Bed, where are you flying to?
I went to sleep nearly
an hour ago, and now
I'm on a porch
open to the stars -- barefoot,
catching my death of a cold
in a nightshirt fluttering white
as a sail. Come here, bed,
I need you! I don't know my way.
If I close my eyes, I sink back
into the day's bagged smiles,
the tiny dismissal of a stranger's glance . . .
Oh, what will they do
when they find me missing,
just the shape of my dreaming
creased in the sheets?
Who will tell them what it's like here?
No one else knows but my pillow - my poor, crushed pillow with its garden of smells!


Bed, where are you flying to?
I went to sleep
nearly an hour ago,
and now I'm on a porch
open to the stars!
Close my eyes
and I sink back into the day's
tiny dismissals; eyes wide
and I'm barefoot, in a nightshirt
fluttering white as a sail.
Come here, bed,
I need you!
I don't know my way.
What will they say
when they find me missing,
just the shape of my dreaming
creasing the sheets?
At least leave me
my pillow to remind me
what misery I've fled --
my poor, crushed pillow
with its garden of smells!

Out Rita's window, the sun is lingering three inches above the mountains. The days are longer now, but she has been too busy even to notice that it is spring: "Why is spring a she? What gender are the other seasons? Summer is fe-male, surely. And winter, too. Fall? Actually, they're all female." Rita's mind, again, is swirling like water over stones in a stream.

"I had given up on this poem."

"It's a great feeling."

"I'm rolling!"

Rita has deleted the sappy line, "Lay back. Relax. Gentle landings." She has again included "catching my death of cold" but then excised it as too "cutesy-wootsy." "Bagged lunch" has gone in, become "bagged smiles" and gone out: "I don't know what a 'bagged smile' is." She has finally taken out "moonlight cool as peaches," and the cliche "wide-eyed" has become "eyes wide" and will later become simply "open wide." She has added "the tiny dismissal of a glance," which has become "the tiny dismissal of a stranger's glance," a cliche she hates, and which has now become simply "the day's tiny dismissals." She loves the sneering sound of the hiss in the word dismissals. The line "Bed, come back here" has become the more direct "Come here, bed."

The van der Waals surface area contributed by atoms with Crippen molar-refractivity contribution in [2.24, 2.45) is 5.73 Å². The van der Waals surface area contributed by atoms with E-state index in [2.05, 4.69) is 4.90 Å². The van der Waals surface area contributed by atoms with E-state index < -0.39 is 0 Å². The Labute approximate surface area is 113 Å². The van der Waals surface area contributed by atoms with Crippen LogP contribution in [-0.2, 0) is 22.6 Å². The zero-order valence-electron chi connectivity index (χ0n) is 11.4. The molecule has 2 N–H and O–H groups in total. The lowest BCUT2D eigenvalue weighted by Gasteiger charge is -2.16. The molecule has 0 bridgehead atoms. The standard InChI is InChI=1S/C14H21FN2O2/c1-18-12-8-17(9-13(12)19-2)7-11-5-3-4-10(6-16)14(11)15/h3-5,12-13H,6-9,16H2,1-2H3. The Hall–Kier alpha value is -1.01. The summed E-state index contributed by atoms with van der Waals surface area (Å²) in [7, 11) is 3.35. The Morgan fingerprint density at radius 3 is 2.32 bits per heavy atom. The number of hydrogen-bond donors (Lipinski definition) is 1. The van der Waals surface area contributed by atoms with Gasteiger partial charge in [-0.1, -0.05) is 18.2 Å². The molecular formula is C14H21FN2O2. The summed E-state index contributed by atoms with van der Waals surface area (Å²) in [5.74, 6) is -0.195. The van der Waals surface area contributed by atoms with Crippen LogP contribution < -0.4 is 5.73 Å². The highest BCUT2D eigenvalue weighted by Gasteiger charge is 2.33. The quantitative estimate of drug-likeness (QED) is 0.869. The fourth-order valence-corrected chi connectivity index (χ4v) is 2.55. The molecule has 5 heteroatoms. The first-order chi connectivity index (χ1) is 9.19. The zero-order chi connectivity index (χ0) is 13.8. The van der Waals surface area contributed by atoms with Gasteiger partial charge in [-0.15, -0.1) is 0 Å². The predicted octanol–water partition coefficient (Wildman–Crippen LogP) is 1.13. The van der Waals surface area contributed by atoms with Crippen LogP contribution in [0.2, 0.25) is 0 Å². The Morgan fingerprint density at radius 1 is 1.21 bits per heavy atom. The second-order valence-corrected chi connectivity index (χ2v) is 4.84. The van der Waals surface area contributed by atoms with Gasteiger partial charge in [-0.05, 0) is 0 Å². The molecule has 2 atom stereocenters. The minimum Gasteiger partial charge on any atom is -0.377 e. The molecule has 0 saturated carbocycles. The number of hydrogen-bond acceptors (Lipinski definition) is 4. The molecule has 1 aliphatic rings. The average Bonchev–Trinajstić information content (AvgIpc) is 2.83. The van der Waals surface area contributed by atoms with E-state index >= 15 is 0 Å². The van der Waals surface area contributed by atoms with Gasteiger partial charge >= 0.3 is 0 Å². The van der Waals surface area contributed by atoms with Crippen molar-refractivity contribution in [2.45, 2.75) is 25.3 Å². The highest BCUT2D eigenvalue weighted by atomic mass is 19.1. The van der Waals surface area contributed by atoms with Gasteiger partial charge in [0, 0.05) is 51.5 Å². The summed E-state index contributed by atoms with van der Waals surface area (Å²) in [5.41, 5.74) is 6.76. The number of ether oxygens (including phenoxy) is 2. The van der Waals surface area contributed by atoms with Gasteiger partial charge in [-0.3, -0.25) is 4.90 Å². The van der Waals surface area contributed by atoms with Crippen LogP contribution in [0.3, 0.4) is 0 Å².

Remembering her notation to emphasize that this poem should have the feeling of a dream, Rita has added, "I've rested on my dreams," which she hates as a cliche. But she thinks, "Oh, hell, I'm just gonna put the dreams in and see what happens." Working from her epiphanic flash, the lines have become "just the shape/ of my dreaming creased in the sheets," which have now become "just the shape of my dreaming/ creasing the sheets." Rita also has added a stanza space between "just the shape of my dreaming" and "creasing the sheets." That space will force a reader to pause after the word "dreaming," float in the space and ponder the image before moving on to the next line. The newly added ge-rundive i-n-g ending on the word "dream" also carries action -- and the sense that the act of dreaming, not the dream itself, is leaving its impression on the bed of real life. As with her poetry, the product is inseparable from the process. In the words of Yeats: "How can we know the dancer from the dance?"

Rita has added "my dear/ crushed pillow," although she knows it's too corny. She has quickly changed it to "my poor, crushed pillow." Despite the truism that a poet should never use two adjectives when one will do, she wants two adjectives to precede the word pillow. Less for the words than for the double beat of emphasis, which is meant to mimic the intense affection of a child for a blanket, toy or pillow: "It's not always the words themselves that bring you the nostalgia but the sound and the rhythm of the words."

This is Rita's ideal: She wants to take a reader to the place she would go as a girl when she read a poem and sud-denly felt her breathing begin to synchronize with the poem's cadence: "Before you know it, your body's rhythm is the rhythm of the poem. That's one of the things poems do. You don't even notice that it's happening. But what convinces you is the way the poem influences your breathing, your heartbeat. It becomes a physical thing."

"You want people to get there."

Rita has realized that the final sentiment of her poem is mundane. After visiting the stars, her traveler discovers the wonder of what she has left behind: "my poor, crushed pillow/ with its garden of smells!" -- meaning her ordinary life with Fred and Aviva, the days Rita cooks those quick meals of frozen fish fillets, sliced fried potatoes and salad with Caesar dressing, the evenings they all plop down at the TV and watch Aviva's favorite show, "Star Trek: Voyager," and then Rita quizzes Aviva for her test on earthquakes and volcanoes, and Aviva is curled up on the chair and in the silence between Rita's questions and Aviva's answers, Rita can hear the sound of the leather creaking as her daughter adjusts her body, which makes Rita think to herself, "There's no sound in the poem. Is there sound in dreams? Sound does funny things in dreams -- it's like telepathy."